NATO Military Chairman Opens Defense Chiefs’ Meeting
By Jim Garamone
American Forces Press Service
BRUSSELS, May 21, 2014 Russia’s actions in Ukraine, Afghanistan, and NATO transformation are important topics for discussion as the alliance’s Chiefs of Defense conference gets underway here today.
U.S. Army Gen. Martin E. Dempsey, right, chairman of the Joint Chiefs of Staff, speaks with German army Gen. Volker Wieker, chief of staff of the German Armed Forces, during a break from the NATO Chiefs of Defense meetings in Brussels, May 21, 2014. The alliance of 28-member countries discussed current military issues including the way ahead in Afghanistan, Ukraine and future threats. DOD photo by Army Staff Sgt. Sean K. Harp
(Click photo for screen-resolution image);high-resolution image available.
Army Gen. Martin E. Dempsey, the chairman of the Joint Chiefs of Staff, is in Brussels to attend the conference.
First up is a discussion on the implications of Russia’s actions in annexing Crimea and threatening Ukraine, Danish Gen. Knud Bartels, the chairman of the Military Committee, said at the opening of the conference this morning.
“Russia’s annexation of territory, in a sovereign nation, on NATO’s borders has to cast a shadow of insecurity across the alliance’s Eastern flank and has potentially serious implications for the region and beyond,” Bartels said.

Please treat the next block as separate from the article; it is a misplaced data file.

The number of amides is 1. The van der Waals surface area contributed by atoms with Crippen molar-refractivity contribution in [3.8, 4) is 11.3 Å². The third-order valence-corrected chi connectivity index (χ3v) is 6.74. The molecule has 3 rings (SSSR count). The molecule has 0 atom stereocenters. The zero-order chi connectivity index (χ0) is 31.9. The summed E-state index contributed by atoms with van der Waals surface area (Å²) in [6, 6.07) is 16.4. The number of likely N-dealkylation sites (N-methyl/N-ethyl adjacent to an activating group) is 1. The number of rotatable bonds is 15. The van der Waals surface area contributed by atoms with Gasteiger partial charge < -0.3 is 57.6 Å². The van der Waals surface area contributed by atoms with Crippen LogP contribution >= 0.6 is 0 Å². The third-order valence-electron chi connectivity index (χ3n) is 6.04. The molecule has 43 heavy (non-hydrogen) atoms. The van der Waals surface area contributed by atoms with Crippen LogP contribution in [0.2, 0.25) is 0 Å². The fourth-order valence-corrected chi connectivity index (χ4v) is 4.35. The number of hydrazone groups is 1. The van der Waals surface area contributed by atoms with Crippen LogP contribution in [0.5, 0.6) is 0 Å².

NATO nations, he said, will continue to urge Russia to de-escalate and move troops from its borders with Ukraine, and the alliance will continue to be resolute in its deterrence and commitment to collective defense.
On Afghanistan, he added, the NATO chiefs will join with the chiefs of defense from partner nations to review the security situation in the light of the recent successful first round of Afghan elections.
“In this the final year of the ISAF operation, we will complete the process of transition to NATO’s planned future role of training, advice and assistance, which underlines alliance’s commitment to Afghanistan beyond 2014,” Bartels said.
Afghanistan’s national security forces can be justly proud of their accomplishments and are committed to build on those successes, the general said.
“NATO and its partners therefore remain committed to supporting the continued development of the Afghan National Security Forces beyond 2014, through a new NATO-led mission called Resolute Support,” Bartels said. “Planning for this mission continues. However, it will only be implemented once the necessary legal framework has been put in place.”
The end of the ISAF mission gives the alliance a chance to refocus its military capability towards a broader range of potential future threats, the general said.
“As we have seen in recent months, the global security situation remains fragile and unpredictable and the alliance is increasingly surrounded by an arc of instability from Ukraine, to Syria to the Sahel,” he said. “NATO must therefore ensure that it retains the capability, commitment and credibility to deliver against its three core tasks of collective defense, crisis management and cooperative security.”
Twelve years of combat in Afghanistan has made the alliance more interoperable and Bartels wants the member nations to build on that foundation.
“Both collectively and individually, NATO nations will also need to invest in the capabilities and training necessary to develop alliance readiness and maintain its qualitative advantage, which are its greatest deterrence to potential adversaries,” he said.
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